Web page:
What do I believe?

I’ve been on my heels a lot lately. Summer time, more kids around and less personal time, the Nexvax trial being stopped, and a variety of other things. So, I’ve been ruminating about what I believe in and what is important to me as someone with Celiac. There is a great scene in the movie Bull Durham where Kevin Costner’s character is “trying out” to be Susan Sarandon’s boyfriend for the summer baseball season. Costner’s character gives a diatribe about what he believes in about baseball. Here’s what I believe in regarding Celiac.

I believe in science and research proven information about Celiac disease instead of rumors and baseless information that gets circulated on the internet with little regard for accuracy.

I believe that the FDA needs to more tightly control labeling restrictions for gluten free items and those that violate the law should be heavily fined.

I believe General Mills should be fined every day and that the Celiac Disease Foundation (while they do a great job most of the time) is wrong on the Cheerios front.

I believe we should eat primarily whole, fresh foods and eliminate as much of the processed junk as possible. And yes, all of the highly processed foods are junk and I might even argue, not food.

I believe that a Celiac sufferer can safely eat in a non-gluten free house.

I believe that if a child under 10 is diagnosed with Celiac and lives in your house, the whole house goes gluten free.

I believe that soon, the gluten challenge will be a thing of the past.

I believe that following the American standard or European standard* for diagnosis should be adhered to consistently and without fail for proper diagnosis and anything less is irresponsible medicine.

I believe that there will be a medication on the market to help with Celiac symptoms within the next 5 years. I hope there will be a cure within 10.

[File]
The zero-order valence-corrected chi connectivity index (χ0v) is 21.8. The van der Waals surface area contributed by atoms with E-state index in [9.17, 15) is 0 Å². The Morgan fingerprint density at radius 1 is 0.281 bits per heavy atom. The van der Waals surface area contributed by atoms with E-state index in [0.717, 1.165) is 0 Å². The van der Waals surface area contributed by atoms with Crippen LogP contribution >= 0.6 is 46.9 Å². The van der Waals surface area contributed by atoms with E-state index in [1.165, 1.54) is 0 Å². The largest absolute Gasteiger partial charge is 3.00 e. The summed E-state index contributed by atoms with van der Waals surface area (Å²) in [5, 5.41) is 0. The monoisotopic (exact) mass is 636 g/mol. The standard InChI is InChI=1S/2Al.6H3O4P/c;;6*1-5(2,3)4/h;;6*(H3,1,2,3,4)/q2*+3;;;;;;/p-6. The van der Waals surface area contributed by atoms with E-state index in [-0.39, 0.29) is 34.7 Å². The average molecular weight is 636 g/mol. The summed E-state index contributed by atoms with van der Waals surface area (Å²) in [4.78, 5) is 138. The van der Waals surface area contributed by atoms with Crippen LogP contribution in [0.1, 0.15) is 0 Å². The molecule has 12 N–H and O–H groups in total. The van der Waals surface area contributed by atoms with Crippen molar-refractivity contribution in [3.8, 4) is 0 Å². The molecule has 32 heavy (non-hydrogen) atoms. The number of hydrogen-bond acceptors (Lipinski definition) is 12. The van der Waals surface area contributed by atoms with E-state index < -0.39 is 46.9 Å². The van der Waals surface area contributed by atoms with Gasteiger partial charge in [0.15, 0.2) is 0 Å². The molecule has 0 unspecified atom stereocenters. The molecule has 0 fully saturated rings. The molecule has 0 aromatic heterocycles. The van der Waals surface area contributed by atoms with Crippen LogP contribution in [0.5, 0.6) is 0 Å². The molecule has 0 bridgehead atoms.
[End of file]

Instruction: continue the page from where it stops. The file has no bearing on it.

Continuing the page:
I believe there needs to be a better way to monitor the disease and our compliance with the gluten free diet than the tools we have now.

I believe that much of what we think is a cross-contamination glutening is not, but is really some other issue in the system and we are too quick to blame gluten because it is easy.

I believe the lawsuits regarding restaurants and gluten are misguided and dangerous for our community.

I believe that we can live with this disease, but that it systematically destroys our bodies over time.

I believe many people make this disease much harder than it needs to be.

I believe that people are good and always want to help us when bringing us food, even though we can never trust it.

I believe we live in a gluten covered world and we are in the minority. We have to protect ourselves while living in this world. We have to manage our disease completely on our own with little to no help and we have to do the best we can. I believe with a bit of humor, humility, and common sense, we are able to live and thrive in this gluten covered world.

That’s what I believe. There might be more, but those are the biggies. That is what many of my blog posts revolve around these principals.

*American standard for Celiac diagnosis is any positive Celiac blood test and positive endoscopic biopsy with Marsh 3 or higher damage. American standard also allows for positive punch biopsy of Dermatitis Herpitiformis and not other test is required for DH. European standard is triple positive with TTG IGA 10x normal, plus EMA IGA, plus positive genetic test – this may miss <10% of celiac sufferers and is still controversial.

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